"He is asking your wife."
Translation:Ptá se vaší ženy.
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I have real struggles with differentiating situations when I need to use Genitive or Accusative. I understand how both of these cases form, but I still can't grasp when to apply which case.
The one thing I'm certain when to use Genitive is when I see a measure of quantity like "mnoho". That's the one thing I got from reading tips.
I've translated this particular sentence as "Ptá se tvou ženu" and it turned out to be wrong. I realise that I've used Accusative, not Genetive and that's a mistake. At the same time if I translate "I like my wife" that would be (hopefully correct) "Mám rád mou manželku". I can't say I see any difference between this and ¨Ptá se tvou ženu". The structure seems almost the same.
I speak Russian and maybe that's a part of the problem. Ending like -ou and -u in that exercise seem totally natural but in Czech they are not. That is not to say that apply Russian grammar to translate Czech sentences, I probably just don't understand the meaning of both Accusative and Genitive.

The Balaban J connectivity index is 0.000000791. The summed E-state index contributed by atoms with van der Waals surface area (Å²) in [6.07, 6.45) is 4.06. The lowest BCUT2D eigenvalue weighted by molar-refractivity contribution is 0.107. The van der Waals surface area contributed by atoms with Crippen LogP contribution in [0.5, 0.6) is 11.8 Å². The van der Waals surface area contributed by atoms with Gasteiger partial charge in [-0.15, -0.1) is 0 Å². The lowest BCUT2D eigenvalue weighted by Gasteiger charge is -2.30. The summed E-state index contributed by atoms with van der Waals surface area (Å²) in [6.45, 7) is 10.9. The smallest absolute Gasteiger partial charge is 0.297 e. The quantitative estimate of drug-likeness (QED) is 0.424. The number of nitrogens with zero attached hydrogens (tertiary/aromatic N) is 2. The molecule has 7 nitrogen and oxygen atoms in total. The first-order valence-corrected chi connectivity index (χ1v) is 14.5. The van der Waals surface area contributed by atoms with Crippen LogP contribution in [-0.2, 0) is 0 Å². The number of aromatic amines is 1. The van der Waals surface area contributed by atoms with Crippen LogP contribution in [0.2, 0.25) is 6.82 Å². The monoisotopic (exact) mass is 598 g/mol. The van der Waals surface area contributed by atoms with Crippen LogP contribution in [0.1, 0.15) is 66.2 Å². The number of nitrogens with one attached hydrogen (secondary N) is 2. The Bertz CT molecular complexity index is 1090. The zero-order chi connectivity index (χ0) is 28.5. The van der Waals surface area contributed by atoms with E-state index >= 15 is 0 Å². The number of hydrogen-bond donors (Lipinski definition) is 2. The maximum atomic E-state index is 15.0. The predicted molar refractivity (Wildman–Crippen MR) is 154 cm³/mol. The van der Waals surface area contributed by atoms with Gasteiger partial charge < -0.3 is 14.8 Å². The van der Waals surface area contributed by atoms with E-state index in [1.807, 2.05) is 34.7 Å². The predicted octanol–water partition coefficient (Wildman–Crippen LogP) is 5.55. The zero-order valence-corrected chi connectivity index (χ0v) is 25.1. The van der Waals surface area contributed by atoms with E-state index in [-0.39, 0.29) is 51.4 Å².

Can someone help me out with this. Maybe some links to educational resources in English? The ones I've looked through weren't that helpful.
ptát se is just one of the verbs that use the genitive case for the object. You have to learn them and remember them. There is no other way. In particular, do not look for any logic in it, there is none.
Я спрашиваю вашу жену. = Ptám se vaší ženy.
One is accusative, one is genitive. That's how it is. The Russian accusative is as strange for as as the genitive is for you.
The valence lexicon https://ufal.mff.cuni.cz/vallex/3.5/#/lexeme/ can tell you what kinds of cases do various verbs use in different use cases.
Ptát se is imperfective, while zeptat se is perfective. You can read a bit about the difference here (section 4, Aspect): https://en.wikipedia.org/wiki/Czech_conjugation#Aspect. The perfective cannot be used in this exercise, because it is clear from the English sentence the action is underway at the present time.